One of the major consequences of the recent dispersal of Human beings throughout the continents is the massive extinction of megafauna in all continents. Key examples are of the loss of island endemics include the dodo (Raphus cucullatus) from Mauritius, moas (e.g., Dinornis maximus) from New Zealand, and elephant birds (Aepyornis maximus) from Madagascar. Megafaunal collapse during the late Pleistocene can largely be traced to a variety of negative human impacts, such as overharvesting, biological invasions, and habitat transformation (Sodhi et al. 2009). To survive, many plants with Megafaunal fruits had to be consumed and dispersed by surrogates, among them Human beings as emphasized by Guimarães et al. (2009) and Guix (2009). The extinction of Megafauna due to Human beings spread had several potential consequences, such as a scale shift reducing the seed dispersal distances, increasingly clumped spatial patterns, reduced geographic ranges and limited genetic variation and increased among-population structuring. These effects could be extended to other plant species dispersed by large vertebrates in present-day, defaunated communities.
On the other hand, White et al. (2004) investigated the effects of distance from a seed source on dispersal of seeds to three restored rainforest sites (all approximately 10 years old) on the Athertou Tablelands, North Queensland. They concluded that recovery of distant sites to self-sustaining mature rainforest may not occur without Human-Mediated Dispersal. Mammal-dispersed species in particular are unlikely to reach these sites unless contributed by humans. Recovery of tropical rainforest systems is likely to occur more quickly and be more successful if restoration is concentrated around the perimeter of existing rainforest rather than in isolated patches.
Boyd, N.S. & White, S. 2009. Impact of Wild Blueberry harvesters on weed seed dispersal within and between fields. Weed Science 57: 541-546. Abstract.
Bradshaw, Corey J.A., et al. 2009. Tropical turmoil: a biodiversity tragedy in progress. Frontiers in Ecology and the Environment: Vol. 7, No. 2, pp. 79-87. Abstract.
Cain, M.L. et al. 2000. Long-Distance Seed Dispersal in Plant Populations. American Journal of Botany 87: 1217-1227. Abstract.
Guimarães, P.R. Jr. et al. 2008 Seed dispersal anachronisms: rethinking the fruits extinct megafauna ate. PLoS ONE 3(3): e1745. doi:10.1371/journal.pone.0001745
Guix, J. C. 2009. Amazonian forests need Indians and Caboclos. Orsis 24:33-40. pdf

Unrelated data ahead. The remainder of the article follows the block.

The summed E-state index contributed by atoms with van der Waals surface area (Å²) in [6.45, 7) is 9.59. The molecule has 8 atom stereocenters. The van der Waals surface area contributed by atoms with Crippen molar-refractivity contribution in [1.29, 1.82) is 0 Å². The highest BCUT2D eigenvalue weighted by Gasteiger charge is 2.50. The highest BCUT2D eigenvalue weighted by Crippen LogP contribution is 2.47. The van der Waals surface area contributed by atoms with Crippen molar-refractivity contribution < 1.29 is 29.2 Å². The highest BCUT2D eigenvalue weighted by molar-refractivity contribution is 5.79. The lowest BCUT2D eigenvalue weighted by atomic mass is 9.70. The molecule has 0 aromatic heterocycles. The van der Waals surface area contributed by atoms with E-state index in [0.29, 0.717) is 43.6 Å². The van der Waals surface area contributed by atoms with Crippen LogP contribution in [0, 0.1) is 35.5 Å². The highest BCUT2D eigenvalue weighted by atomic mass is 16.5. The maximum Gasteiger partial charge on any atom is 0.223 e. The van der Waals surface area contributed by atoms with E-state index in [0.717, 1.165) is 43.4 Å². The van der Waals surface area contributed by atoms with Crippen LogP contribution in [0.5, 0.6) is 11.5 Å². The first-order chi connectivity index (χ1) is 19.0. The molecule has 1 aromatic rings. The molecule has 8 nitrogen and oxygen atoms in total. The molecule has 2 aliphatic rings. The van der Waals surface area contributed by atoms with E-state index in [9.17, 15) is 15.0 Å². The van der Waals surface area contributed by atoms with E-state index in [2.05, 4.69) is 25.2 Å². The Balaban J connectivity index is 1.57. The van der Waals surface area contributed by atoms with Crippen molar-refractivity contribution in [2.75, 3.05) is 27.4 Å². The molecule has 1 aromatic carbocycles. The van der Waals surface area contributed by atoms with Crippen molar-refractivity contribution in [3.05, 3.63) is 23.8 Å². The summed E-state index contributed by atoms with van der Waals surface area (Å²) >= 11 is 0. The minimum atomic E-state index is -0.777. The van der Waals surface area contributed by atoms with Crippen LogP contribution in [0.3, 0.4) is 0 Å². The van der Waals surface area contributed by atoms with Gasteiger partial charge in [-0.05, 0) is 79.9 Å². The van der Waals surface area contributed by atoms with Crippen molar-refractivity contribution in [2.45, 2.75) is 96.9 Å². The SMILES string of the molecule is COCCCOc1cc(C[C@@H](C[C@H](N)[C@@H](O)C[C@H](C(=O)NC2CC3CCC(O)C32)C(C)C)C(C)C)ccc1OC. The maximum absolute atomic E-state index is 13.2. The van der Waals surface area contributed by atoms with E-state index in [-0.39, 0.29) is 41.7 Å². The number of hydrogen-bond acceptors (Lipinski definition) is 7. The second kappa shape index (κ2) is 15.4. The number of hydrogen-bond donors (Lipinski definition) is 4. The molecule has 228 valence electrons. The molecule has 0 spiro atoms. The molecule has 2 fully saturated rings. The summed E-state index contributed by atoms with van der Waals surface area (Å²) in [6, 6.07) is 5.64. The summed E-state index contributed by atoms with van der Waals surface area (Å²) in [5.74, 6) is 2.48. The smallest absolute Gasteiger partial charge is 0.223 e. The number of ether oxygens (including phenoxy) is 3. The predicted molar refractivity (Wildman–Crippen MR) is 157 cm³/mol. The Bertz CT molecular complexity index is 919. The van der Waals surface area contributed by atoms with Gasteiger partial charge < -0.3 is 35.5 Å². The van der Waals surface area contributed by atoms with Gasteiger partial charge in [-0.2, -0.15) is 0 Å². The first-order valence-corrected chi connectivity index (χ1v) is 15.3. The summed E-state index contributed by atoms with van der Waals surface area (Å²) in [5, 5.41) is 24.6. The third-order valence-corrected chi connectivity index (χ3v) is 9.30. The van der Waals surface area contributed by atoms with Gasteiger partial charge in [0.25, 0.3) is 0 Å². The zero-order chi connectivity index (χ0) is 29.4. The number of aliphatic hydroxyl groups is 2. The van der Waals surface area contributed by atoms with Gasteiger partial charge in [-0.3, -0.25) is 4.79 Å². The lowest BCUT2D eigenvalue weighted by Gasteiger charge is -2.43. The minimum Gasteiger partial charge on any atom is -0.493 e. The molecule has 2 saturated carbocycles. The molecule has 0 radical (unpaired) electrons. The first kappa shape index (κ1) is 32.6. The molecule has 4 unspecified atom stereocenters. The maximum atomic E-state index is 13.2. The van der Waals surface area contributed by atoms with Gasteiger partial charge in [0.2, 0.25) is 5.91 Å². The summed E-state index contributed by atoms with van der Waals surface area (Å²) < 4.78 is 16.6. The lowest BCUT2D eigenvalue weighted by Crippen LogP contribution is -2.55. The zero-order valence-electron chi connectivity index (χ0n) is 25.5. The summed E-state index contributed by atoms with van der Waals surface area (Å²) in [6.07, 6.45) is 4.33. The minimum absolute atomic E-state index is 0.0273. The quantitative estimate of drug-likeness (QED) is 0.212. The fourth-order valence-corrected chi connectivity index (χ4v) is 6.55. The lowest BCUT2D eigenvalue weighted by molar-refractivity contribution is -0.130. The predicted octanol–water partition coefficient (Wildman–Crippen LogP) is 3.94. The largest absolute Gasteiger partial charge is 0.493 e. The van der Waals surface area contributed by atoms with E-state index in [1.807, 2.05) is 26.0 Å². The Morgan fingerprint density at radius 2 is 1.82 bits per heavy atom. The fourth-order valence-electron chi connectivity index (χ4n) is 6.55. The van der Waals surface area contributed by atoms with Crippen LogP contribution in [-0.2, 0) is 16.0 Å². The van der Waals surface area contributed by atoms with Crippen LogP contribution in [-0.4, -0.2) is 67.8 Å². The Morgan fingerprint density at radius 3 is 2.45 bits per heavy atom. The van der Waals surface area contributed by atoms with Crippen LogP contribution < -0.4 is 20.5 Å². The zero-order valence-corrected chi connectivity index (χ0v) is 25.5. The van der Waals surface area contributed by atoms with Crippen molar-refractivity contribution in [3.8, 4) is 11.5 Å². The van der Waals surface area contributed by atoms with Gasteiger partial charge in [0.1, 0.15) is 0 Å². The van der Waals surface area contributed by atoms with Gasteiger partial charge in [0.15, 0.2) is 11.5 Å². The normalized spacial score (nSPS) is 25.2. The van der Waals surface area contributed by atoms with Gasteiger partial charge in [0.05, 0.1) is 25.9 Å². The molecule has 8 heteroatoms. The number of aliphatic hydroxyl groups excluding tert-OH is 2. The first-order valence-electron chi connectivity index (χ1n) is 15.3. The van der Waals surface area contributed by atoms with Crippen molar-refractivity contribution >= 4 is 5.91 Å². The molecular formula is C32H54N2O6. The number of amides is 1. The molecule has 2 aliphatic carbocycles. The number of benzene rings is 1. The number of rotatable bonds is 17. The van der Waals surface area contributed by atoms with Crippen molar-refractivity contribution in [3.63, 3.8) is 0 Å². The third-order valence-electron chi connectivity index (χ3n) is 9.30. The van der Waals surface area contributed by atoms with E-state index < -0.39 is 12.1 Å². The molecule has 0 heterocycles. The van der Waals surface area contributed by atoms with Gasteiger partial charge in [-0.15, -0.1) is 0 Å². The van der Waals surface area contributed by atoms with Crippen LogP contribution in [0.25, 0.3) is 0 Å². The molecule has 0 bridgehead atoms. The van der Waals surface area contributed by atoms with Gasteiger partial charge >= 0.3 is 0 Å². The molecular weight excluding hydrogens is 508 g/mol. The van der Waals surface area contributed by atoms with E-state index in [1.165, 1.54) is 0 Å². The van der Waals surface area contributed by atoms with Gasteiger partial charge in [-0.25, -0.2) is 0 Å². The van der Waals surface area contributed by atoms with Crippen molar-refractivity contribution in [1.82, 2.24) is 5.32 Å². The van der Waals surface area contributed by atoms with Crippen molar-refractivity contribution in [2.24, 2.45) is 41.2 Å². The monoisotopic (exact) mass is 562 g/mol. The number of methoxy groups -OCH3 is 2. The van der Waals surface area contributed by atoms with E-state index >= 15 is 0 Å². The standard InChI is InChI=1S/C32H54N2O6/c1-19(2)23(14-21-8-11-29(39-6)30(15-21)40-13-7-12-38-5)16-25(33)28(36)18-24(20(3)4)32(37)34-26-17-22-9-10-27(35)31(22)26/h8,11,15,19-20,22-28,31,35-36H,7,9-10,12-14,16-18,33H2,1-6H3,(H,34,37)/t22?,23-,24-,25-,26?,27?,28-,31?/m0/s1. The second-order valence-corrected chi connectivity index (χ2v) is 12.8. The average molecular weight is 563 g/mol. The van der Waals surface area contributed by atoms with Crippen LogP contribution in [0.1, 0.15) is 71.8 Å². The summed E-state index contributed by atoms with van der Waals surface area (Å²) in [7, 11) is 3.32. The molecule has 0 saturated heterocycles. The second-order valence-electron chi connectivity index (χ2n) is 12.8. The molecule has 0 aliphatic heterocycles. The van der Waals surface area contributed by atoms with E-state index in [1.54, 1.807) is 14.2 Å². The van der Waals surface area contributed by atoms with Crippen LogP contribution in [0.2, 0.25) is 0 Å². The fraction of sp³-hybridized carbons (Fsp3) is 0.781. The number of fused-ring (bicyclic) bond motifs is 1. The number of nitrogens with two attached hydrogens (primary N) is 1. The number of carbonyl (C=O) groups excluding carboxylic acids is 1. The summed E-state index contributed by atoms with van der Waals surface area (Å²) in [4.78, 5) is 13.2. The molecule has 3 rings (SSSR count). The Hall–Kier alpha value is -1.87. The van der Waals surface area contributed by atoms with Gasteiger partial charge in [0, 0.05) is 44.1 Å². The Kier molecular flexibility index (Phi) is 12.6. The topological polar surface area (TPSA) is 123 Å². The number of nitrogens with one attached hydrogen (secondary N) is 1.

Hodkinson D.J. & Thompson K. 1997. Plant dispersal: The role of man. J. Appl. Ecol. 34: 1484–1496. Abstract.
Nathan et al. 2008. Mechanisms of long-distance seed dispersal. TREE on line
Pickering, C. & Mount, A. 2010. Do tourists disperse weed seed? A global review of unintentional human-mediated terrestrial seed dispersal on clothing, vehicles and horses. Journal of Sustainable Tourism, Volume 18: 239-256. Abstract
Salisbury, E. J. 1942. Nature 149: 594.
Shimono, Y. & Konuma, A. 2008. Effects of human-mediated processes on weed species composition in internationally traded grain commodities
Weed Research 48: 10-18. Abstract.
Sodhi, NS. et al. 2009. Causes and Consequences of Species Extinctions. The Princeton Guide to Ecology. Edited by Simon A. Levin et al. pdf
Vittoz P. & Engler R. 2007. Seed dispersal distances: a typology based on dispersal modes and plant traits. Bot. Helv. 117: 109–124. Abstract
Wichmann, M.C. et al. 2009. Human-mediated seed dispersal over long distances. Proceedings of the Royal Society of London, B, 276 (1656). 523-532. Abstract
White, E. et al. 2004. Seed dispersal to revegetated isolated rainforest patches in North Queensland. Forest ecology and management 192: 409-426. Abstract.
Aslan, Clare. Establishment of novel dispersal mutualisms between introduced plants and resident birds in California, USA.
Bullock, James. Complex and simple models of plant spatial dynamics using real dispersal data.
Gleditsch, Jason. Invasive schrub predict the abundance of common native avian frugivores in a landscape of central Pennsylvania.
Hardesty, Britta Denise. In a new landscape: dispersal ecology and genetics of Miconia invasion in Australia.
Hopley, Tara. Dispersal dynamics of the invasive willow, Salix cinerea, in southeastern Australia.
Jordaan, Lorinda. The potential role of various southern African frugivores as dispersers of alien invasive fruit and their effect on germination rates.
Milleron, Tarek et al. Human frugivory and seed dispersal in Neotropical forests.
Spotswood, Erica. Novel dispersal relationships on remote oceanic islands affect native communities and species invasions in French Polynesia.
And far more papers on the impact of Human beings on biodiversity in the program